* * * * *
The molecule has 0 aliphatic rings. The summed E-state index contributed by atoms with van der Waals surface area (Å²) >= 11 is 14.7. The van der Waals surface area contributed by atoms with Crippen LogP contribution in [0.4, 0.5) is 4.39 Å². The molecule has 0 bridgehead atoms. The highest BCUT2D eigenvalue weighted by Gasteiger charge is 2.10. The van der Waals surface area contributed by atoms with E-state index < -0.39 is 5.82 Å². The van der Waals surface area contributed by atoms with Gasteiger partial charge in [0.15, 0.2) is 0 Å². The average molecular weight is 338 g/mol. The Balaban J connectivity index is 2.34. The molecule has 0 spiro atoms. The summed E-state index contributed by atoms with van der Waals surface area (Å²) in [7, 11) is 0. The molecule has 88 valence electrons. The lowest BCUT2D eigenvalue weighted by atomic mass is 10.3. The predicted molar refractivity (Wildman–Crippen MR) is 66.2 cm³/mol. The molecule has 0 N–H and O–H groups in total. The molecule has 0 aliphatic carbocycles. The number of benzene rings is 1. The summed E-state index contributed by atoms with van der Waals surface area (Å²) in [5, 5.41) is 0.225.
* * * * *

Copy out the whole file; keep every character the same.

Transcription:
The molecule has 0 aliphatic rings. The summed E-state index contributed by atoms with van der Waals surface area (Å²) >= 11 is 14.7. The van der Waals surface area contributed by atoms with Crippen LogP contribution in [0.4, 0.5) is 4.39 Å². The molecule has 0 bridgehead atoms. The highest BCUT2D eigenvalue weighted by Gasteiger charge is 2.10. The van der Waals surface area contributed by atoms with E-state index < -0.39 is 5.82 Å². The van der Waals surface area contributed by atoms with Gasteiger partial charge in [0.15, 0.2) is 0 Å². The average molecular weight is 338 g/mol. The Balaban J connectivity index is 2.34. The molecule has 0 spiro atoms. The summed E-state index contributed by atoms with van der Waals surface area (Å²) in [7, 11) is 0. The molecule has 88 valence electrons. The lowest BCUT2D eigenvalue weighted by atomic mass is 10.3. The predicted molar refractivity (Wildman–Crippen MR) is 66.2 cm³/mol. The molecule has 0 N–H and O–H groups in total. The molecule has 0 aliphatic carbocycles. The number of benzene rings is 1. The summed E-state index contributed by atoms with van der Waals surface area (Å²) in [5, 5.41) is 0.225.